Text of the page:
The Honduran authorities must immediately halt their "repressive" response to a week of violent political unrest in which it is reported that five people have been killed killed, Amnesty International has said.
Police are alleged to have shot dead an 18-year-old man in San Pedro Sula on Tuesday. Four more deaths have been reported in the capital Tegucigalpa, amid widespread demonstrations against the de facto authorities.
"The de facto authorities must put an immediate halt to these repressive tactics and commit to respecting fundamental human rights," said Susan Lee, Amnesty International's Americas Director.
There has been a sharp rise in police beatings, mass arrests of demonstrators and intimidation of human rights defenders since the return to Honduras on Monday of the deposed president, Manuel Zelaya, who was expelled from the country in a coup in June 2009.
There are reports that protestors have been shot by security forces. A 65-year-old man died of gunshot wounds during a demonstration in Tegucigalpa. The circumstances of three more reported deaths in the capital remain unclear.
The man reported to have been shot dead in San Pedro Sula was identified as José Jacobo Euceda Perdomo, aged 18.
Amnesty International understands that police raided poor residential neighbourhoods in Tegucigalpa and San Pedro Sula last Tuesday night and Wednesday morning, searching for opponents of the authorities who had taken part in protests.
Police are reported to have fired live ammunition and tear gas as they entered homes, before beating and detaining individuals. Young people appear to have been particularly targeted.
The location of those detained in Tegucigalpa remains unclear. Some were taken to the main police stations, while others may have been held in the residential neighbourhoods.
Such irregular methods of detention place individuals at risk of grave human rights abuses, since their detention may never be formally registered.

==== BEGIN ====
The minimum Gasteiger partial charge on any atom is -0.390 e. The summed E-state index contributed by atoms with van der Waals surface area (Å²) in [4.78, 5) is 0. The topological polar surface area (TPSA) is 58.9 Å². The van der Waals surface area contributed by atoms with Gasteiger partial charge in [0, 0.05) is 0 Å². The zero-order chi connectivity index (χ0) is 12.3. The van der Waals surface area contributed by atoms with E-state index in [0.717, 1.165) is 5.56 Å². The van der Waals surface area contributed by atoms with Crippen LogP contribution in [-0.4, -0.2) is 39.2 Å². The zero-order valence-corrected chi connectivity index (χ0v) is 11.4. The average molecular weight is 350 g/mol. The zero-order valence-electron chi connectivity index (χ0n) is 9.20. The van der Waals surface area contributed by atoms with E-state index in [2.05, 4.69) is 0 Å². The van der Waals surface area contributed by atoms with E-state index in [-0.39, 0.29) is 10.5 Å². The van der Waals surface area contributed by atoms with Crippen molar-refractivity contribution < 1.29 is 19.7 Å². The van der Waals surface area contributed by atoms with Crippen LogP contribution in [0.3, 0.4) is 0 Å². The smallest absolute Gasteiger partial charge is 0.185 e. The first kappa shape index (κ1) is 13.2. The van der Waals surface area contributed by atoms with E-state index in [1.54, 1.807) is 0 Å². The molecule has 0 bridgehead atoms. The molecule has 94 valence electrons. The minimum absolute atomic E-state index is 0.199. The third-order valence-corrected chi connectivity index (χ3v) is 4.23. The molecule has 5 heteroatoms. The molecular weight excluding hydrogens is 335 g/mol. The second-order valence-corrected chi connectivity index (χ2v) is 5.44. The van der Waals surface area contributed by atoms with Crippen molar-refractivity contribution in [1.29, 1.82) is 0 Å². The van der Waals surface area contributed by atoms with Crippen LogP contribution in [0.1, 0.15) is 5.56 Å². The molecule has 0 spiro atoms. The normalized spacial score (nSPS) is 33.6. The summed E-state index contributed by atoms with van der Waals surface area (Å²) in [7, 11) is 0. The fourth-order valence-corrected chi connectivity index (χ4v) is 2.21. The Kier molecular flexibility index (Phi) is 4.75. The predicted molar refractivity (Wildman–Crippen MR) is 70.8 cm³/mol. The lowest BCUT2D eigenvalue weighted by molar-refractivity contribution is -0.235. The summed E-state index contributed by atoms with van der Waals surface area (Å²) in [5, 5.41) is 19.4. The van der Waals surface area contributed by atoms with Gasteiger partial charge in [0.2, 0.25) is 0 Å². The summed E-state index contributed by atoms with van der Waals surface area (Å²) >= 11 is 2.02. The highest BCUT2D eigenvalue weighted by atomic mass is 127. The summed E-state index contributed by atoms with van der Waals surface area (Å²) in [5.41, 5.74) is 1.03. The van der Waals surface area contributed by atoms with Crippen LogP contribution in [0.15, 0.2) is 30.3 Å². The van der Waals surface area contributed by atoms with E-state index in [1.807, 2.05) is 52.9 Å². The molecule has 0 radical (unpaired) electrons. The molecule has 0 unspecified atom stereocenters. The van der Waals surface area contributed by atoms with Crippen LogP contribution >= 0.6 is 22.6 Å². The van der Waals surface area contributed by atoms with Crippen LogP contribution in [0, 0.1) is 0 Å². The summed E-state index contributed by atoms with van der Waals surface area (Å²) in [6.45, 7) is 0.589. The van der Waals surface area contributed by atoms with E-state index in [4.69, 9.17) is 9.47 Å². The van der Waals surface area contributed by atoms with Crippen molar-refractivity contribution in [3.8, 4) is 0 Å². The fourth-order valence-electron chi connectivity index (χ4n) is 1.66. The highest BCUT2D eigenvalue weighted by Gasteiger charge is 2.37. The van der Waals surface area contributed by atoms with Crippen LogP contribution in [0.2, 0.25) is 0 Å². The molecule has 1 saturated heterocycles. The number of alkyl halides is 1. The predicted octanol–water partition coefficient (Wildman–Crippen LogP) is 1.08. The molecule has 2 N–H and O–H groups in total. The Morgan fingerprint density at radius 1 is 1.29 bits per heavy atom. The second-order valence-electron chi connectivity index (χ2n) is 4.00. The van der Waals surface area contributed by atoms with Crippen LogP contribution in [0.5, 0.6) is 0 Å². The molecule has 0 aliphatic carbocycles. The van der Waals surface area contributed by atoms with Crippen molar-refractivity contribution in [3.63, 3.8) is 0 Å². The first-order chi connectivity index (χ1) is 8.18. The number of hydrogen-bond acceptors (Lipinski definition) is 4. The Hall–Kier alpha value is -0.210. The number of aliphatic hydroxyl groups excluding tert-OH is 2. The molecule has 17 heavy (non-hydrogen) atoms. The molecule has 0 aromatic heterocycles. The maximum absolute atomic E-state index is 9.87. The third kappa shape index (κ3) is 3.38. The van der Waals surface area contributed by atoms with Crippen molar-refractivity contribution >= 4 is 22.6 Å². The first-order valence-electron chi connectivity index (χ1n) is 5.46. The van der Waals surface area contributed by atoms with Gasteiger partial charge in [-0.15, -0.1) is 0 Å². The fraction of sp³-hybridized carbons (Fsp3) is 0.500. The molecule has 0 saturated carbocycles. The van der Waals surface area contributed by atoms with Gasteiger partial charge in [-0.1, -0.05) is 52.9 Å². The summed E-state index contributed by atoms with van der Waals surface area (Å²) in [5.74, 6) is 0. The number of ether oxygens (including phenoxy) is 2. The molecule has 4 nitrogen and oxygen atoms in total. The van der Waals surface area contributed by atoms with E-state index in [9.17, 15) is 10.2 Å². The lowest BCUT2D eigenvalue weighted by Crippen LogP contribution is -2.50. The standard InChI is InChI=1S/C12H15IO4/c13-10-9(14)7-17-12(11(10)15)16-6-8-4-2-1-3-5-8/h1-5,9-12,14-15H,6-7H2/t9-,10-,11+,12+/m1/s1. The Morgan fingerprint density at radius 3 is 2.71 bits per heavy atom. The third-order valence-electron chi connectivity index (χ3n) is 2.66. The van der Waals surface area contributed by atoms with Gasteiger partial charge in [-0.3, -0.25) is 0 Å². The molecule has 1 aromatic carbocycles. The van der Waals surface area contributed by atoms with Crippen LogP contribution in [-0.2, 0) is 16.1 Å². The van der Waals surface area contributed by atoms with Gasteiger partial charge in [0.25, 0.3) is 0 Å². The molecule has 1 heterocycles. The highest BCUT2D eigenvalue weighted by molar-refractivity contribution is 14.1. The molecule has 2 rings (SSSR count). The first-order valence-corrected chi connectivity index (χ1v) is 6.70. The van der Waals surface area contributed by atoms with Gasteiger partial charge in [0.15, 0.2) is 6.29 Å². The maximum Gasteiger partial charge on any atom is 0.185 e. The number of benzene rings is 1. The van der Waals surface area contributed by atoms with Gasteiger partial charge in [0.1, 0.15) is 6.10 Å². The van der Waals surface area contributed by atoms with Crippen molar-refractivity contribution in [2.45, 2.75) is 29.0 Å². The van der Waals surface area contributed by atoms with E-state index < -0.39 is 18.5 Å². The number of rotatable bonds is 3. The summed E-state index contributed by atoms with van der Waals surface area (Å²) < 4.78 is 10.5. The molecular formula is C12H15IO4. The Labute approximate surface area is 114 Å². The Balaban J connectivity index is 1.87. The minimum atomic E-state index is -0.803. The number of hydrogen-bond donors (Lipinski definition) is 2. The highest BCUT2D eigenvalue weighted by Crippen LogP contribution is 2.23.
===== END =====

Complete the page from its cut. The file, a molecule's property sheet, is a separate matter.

Witnesses in Tegucigalpa have also reported seeing soldiers randomly beating people on the street with wooden clubs.
Concerns about human rights in Honduras have intensified since the democratically elected President Zelaya was forced from power on 28 June and expelled from the country by a military-backed group of politicians led by Roberto Micheletti, former leader of the National Congress.
There has been widespread unrest in the country since the coup d’etat with frequent clashes between the police, military and civilian protestors. Tensions have mounted since the return of the deposed President Zelaya on 21 September.
Amnesty International has documented the restrictions that have been imposed on freedom of expression since the coup d’état. These include the closure of media outlets, the confiscation of equipment and physical abuse of journalists and photographers covering events.
"The people of Honduras deserve a speedy resolution to this increasingly serious situation," said Susan Lee. "The efforts of the international community to broker a negotiated outcome to the political confrontation offers the best opportunity to avoid a human rights crisis and must be backed by all political sides in Honduras."